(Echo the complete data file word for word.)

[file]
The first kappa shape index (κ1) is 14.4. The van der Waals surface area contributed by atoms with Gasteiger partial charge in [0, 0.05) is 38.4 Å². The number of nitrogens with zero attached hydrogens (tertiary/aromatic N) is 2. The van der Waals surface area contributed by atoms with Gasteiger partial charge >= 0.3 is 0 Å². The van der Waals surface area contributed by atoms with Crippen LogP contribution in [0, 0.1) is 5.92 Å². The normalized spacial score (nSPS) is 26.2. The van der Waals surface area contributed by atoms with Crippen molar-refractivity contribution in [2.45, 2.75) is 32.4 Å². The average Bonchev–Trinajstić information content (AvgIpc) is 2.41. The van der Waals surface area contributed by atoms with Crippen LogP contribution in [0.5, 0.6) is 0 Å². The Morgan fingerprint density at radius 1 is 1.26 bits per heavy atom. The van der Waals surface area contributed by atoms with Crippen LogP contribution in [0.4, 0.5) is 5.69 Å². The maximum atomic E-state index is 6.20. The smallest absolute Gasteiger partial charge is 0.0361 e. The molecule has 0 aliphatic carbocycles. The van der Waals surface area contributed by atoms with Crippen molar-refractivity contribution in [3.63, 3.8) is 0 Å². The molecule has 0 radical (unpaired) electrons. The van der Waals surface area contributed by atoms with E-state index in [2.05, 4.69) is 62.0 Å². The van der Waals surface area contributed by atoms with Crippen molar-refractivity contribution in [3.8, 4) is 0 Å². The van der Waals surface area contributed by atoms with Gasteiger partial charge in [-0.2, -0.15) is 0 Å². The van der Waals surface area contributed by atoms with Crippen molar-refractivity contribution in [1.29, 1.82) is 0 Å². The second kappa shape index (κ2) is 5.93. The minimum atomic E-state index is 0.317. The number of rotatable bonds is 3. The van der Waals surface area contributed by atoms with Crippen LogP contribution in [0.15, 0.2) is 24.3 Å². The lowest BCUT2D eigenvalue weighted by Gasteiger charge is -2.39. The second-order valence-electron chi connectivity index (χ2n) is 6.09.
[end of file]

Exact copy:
The first kappa shape index (κ1) is 14.4. The van der Waals surface area contributed by atoms with Gasteiger partial charge in [0, 0.05) is 38.4 Å². The number of nitrogens with zero attached hydrogens (tertiary/aromatic N) is 2. The van der Waals surface area contributed by atoms with Gasteiger partial charge >= 0.3 is 0 Å². The van der Waals surface area contributed by atoms with Crippen LogP contribution in [0, 0.1) is 5.92 Å². The normalized spacial score (nSPS) is 26.2. The van der Waals surface area contributed by atoms with Crippen molar-refractivity contribution in [2.45, 2.75) is 32.4 Å². The average Bonchev–Trinajstić information content (AvgIpc) is 2.41. The van der Waals surface area contributed by atoms with Crippen LogP contribution in [0.5, 0.6) is 0 Å². The Morgan fingerprint density at radius 1 is 1.26 bits per heavy atom. The van der Waals surface area contributed by atoms with Crippen LogP contribution in [0.4, 0.5) is 5.69 Å². The maximum atomic E-state index is 6.20. The smallest absolute Gasteiger partial charge is 0.0361 e. The molecule has 0 aliphatic carbocycles. The van der Waals surface area contributed by atoms with Crippen molar-refractivity contribution in [3.63, 3.8) is 0 Å². The molecule has 0 radical (unpaired) electrons. The van der Waals surface area contributed by atoms with E-state index in [2.05, 4.69) is 62.0 Å². The van der Waals surface area contributed by atoms with Crippen molar-refractivity contribution in [3.8, 4) is 0 Å². The van der Waals surface area contributed by atoms with Gasteiger partial charge in [-0.2, -0.15) is 0 Å². The van der Waals surface area contributed by atoms with Crippen molar-refractivity contribution in [1.29, 1.82) is 0 Å². The second kappa shape index (κ2) is 5.93. The minimum atomic E-state index is 0.317. The number of rotatable bonds is 3. The van der Waals surface area contributed by atoms with Crippen LogP contribution in [0.15, 0.2) is 24.3 Å². The lowest BCUT2D eigenvalue weighted by Gasteiger charge is -2.39. The second-order valence-electron chi connectivity index (χ2n) is 6.09.